Children living near ports are especially vulnerable to developing asthma and bronchitis symptoms. In the U.S., studies show that 30 percent of households in West Long Beach, California, situated by the Ports of Los Angeles and Long Beach, have someone affected by asthma as a result of nearby diesel pollution. Of these, 18.9 percent have at least one child with asthma. In Hong Kong, OGVs emitted 40 percent of their total emissions within Hong Kong waters while at berth in 2011, resulting in serious public health impacts.  Still, port activities are projected to grow even more. The Hong Kong government is planning for the growth of its cruise ship industry as it completes construction of the Kai Tak Cruise Terminal — adding an additional 42.6 tons of SO2, 43.8 tons of NOx, and 4.7 tons of PM10 emissions by next April.

Fortunately, some shipping companies are beginning to take responsibility for their industry’s impact on air quality and public health. The 17 shipping companies that signed the Fair Winds Charter (FWC) to voluntarily switch to low sulfur fuel at berth in Hong Kong have agreed to extend their pledge for another year after Hong Kong’s Chief Executive announced plans to introduce legislation that would make at-berth fuel switching in Hong Kong waters mandatory for all OGVs. Leveling the playing field through mandatory regulation of Hong Kong’s shipping industry is essential in order to strip away the unfair cost advantages of burning cheap, dirty bunker fuel.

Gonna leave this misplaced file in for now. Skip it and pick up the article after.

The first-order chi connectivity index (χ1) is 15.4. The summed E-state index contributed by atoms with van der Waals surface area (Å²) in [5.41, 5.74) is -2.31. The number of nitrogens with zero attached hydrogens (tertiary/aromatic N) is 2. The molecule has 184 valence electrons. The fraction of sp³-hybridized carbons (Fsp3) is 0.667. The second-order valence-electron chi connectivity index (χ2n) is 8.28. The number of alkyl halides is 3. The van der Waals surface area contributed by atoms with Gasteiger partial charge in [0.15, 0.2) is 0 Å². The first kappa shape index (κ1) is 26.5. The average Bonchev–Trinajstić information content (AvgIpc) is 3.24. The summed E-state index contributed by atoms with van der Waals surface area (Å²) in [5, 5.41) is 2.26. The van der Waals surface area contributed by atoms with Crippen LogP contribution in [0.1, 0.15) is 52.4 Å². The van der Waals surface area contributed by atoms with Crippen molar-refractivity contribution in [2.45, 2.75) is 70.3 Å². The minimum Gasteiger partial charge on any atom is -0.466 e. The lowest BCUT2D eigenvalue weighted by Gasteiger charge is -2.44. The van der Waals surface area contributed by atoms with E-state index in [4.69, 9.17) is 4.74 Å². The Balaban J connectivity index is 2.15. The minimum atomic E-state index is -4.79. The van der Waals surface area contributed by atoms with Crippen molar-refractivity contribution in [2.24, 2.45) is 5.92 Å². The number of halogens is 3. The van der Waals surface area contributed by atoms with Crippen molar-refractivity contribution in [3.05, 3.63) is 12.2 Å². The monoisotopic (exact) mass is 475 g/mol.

As I have previously explained, air pollution is a growing regional concern, and port operators in the entire Pearl River Delta (PRD) region must collaborate to achieve long-term success. If the nearby ports of Shenzhen and Guangzhou – which together with Hong Kong are three of the busiest in the world — also mandate at-berth fuel switching, shipping companies and ports will be able to clean up while remaining competitive. The Hong Kong government is also beginning to explore with other PRD governments the feasibility of proposing to the International Maritime Organization the establishment of a regional Emission Control Area (ECA) to cap sulfur content of shipping fuel at 0.1 percent within 100 nautical miles of Hong Kong – a move that is supported by signatories of the FWC.  ECAs, which are already in effect in North America and Europe, provide the most protective clean air standards available under international law and would dramatically reduce polluting shipping emissions.

Civic Exchange estimates that the introduction of an ECA would reduce SO2 emissions from OGVs by 82.5 percent in Hong Kong waters and 95 percent across the entire PRD region. Particulate emissions would drop by over 73 percent in Hong Kong waters and over 85 percent across the PRD.  The number of avoidable deaths would be reduced by 91 percent.

Now that’s the way to bring back the Fragrant Harbour.

 

This post was coauthored with my colleague Christine Xu.  

Barbara Finamore's picture

Thank Barbara for the Post!